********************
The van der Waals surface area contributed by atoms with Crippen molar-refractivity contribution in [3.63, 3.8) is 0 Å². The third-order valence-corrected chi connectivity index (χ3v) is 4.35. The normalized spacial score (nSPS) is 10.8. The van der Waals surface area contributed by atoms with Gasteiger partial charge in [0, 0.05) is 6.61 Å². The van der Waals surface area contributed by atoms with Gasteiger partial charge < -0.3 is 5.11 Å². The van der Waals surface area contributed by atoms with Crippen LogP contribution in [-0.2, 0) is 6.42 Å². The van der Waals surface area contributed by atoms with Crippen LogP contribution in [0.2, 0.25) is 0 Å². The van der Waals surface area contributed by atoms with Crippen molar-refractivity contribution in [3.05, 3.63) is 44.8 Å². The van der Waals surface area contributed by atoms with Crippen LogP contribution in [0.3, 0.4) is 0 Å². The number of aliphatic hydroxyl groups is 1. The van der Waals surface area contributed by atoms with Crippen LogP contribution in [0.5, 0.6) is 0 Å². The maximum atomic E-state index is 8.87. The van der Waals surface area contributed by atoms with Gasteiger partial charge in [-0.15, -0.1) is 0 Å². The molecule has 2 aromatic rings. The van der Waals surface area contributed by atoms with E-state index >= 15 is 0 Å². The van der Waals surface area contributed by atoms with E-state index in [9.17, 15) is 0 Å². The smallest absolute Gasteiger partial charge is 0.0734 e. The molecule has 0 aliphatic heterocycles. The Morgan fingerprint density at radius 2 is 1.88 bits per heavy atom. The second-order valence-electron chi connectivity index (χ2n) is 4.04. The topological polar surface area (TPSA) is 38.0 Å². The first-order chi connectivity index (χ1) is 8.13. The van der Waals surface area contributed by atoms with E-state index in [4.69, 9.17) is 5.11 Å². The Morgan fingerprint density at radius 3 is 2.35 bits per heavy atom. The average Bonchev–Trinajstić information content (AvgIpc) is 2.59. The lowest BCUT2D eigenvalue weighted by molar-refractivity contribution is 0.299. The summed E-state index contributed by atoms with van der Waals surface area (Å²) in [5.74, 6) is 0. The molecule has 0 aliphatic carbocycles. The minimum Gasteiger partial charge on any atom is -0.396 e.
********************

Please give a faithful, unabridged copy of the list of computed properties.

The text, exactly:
The van der Waals surface area contributed by atoms with Crippen molar-refractivity contribution in [3.63, 3.8) is 0 Å². The third-order valence-corrected chi connectivity index (χ3v) is 4.35. The normalized spacial score (nSPS) is 10.8. The van der Waals surface area contributed by atoms with Gasteiger partial charge in [0, 0.05) is 6.61 Å². The van der Waals surface area contributed by atoms with Gasteiger partial charge < -0.3 is 5.11 Å². The van der Waals surface area contributed by atoms with Crippen LogP contribution in [-0.2, 0) is 6.42 Å². The van der Waals surface area contributed by atoms with Crippen LogP contribution in [0.2, 0.25) is 0 Å². The van der Waals surface area contributed by atoms with Crippen molar-refractivity contribution in [3.05, 3.63) is 44.8 Å². The van der Waals surface area contributed by atoms with Crippen LogP contribution in [0.3, 0.4) is 0 Å². The number of aliphatic hydroxyl groups is 1. The van der Waals surface area contributed by atoms with Crippen LogP contribution in [0.5, 0.6) is 0 Å². The maximum atomic E-state index is 8.87. The van der Waals surface area contributed by atoms with Gasteiger partial charge in [-0.15, -0.1) is 0 Å². The molecule has 2 aromatic rings. The van der Waals surface area contributed by atoms with E-state index >= 15 is 0 Å². The van der Waals surface area contributed by atoms with E-state index in [9.17, 15) is 0 Å². The smallest absolute Gasteiger partial charge is 0.0734 e. The molecule has 0 aliphatic heterocycles. The Morgan fingerprint density at radius 2 is 1.88 bits per heavy atom. The second-order valence-electron chi connectivity index (χ2n) is 4.04. The topological polar surface area (TPSA) is 38.0 Å². The first-order chi connectivity index (χ1) is 8.13. The van der Waals surface area contributed by atoms with E-state index in [4.69, 9.17) is 5.11 Å². The Morgan fingerprint density at radius 3 is 2.35 bits per heavy atom. The average Bonchev–Trinajstić information content (AvgIpc) is 2.59. The lowest BCUT2D eigenvalue weighted by molar-refractivity contribution is 0.299. The summed E-state index contributed by atoms with van der Waals surface area (Å²) in [5.74, 6) is 0. The molecule has 0 aliphatic carbocycles. The minimum Gasteiger partial charge on any atom is -0.396 e.